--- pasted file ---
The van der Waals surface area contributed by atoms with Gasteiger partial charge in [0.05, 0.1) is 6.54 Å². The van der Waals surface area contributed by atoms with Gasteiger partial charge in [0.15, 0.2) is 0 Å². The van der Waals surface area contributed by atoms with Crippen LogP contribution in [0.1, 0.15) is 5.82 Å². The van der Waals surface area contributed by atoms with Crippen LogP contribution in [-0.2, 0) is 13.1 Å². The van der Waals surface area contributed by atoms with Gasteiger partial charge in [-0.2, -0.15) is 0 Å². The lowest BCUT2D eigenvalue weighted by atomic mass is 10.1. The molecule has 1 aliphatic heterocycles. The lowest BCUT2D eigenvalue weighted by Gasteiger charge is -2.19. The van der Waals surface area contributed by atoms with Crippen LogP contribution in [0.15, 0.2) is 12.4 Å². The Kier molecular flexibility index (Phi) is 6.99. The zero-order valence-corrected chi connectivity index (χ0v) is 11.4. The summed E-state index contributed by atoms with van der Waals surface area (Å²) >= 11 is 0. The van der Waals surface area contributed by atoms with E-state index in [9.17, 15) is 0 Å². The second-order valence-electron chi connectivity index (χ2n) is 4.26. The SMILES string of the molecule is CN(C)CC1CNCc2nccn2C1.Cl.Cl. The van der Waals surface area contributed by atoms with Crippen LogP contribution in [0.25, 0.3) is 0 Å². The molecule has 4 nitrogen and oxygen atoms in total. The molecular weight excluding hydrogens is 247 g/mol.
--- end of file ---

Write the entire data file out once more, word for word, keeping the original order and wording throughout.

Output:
The van der Waals surface area contributed by atoms with Gasteiger partial charge in [0.05, 0.1) is 6.54 Å². The van der Waals surface area contributed by atoms with Gasteiger partial charge in [0.15, 0.2) is 0 Å². The van der Waals surface area contributed by atoms with Crippen LogP contribution in [0.1, 0.15) is 5.82 Å². The van der Waals surface area contributed by atoms with Crippen LogP contribution in [-0.2, 0) is 13.1 Å². The van der Waals surface area contributed by atoms with Gasteiger partial charge in [-0.2, -0.15) is 0 Å². The lowest BCUT2D eigenvalue weighted by atomic mass is 10.1. The molecule has 1 aliphatic heterocycles. The lowest BCUT2D eigenvalue weighted by Gasteiger charge is -2.19. The van der Waals surface area contributed by atoms with Crippen LogP contribution in [0.15, 0.2) is 12.4 Å². The Kier molecular flexibility index (Phi) is 6.99. The zero-order valence-corrected chi connectivity index (χ0v) is 11.4. The summed E-state index contributed by atoms with van der Waals surface area (Å²) >= 11 is 0. The van der Waals surface area contributed by atoms with E-state index in [9.17, 15) is 0 Å². The second-order valence-electron chi connectivity index (χ2n) is 4.26. The SMILES string of the molecule is CN(C)CC1CNCc2nccn2C1.Cl.Cl. The van der Waals surface area contributed by atoms with Crippen LogP contribution in [0.25, 0.3) is 0 Å². The molecule has 4 nitrogen and oxygen atoms in total. The molecular weight excluding hydrogens is 247 g/mol.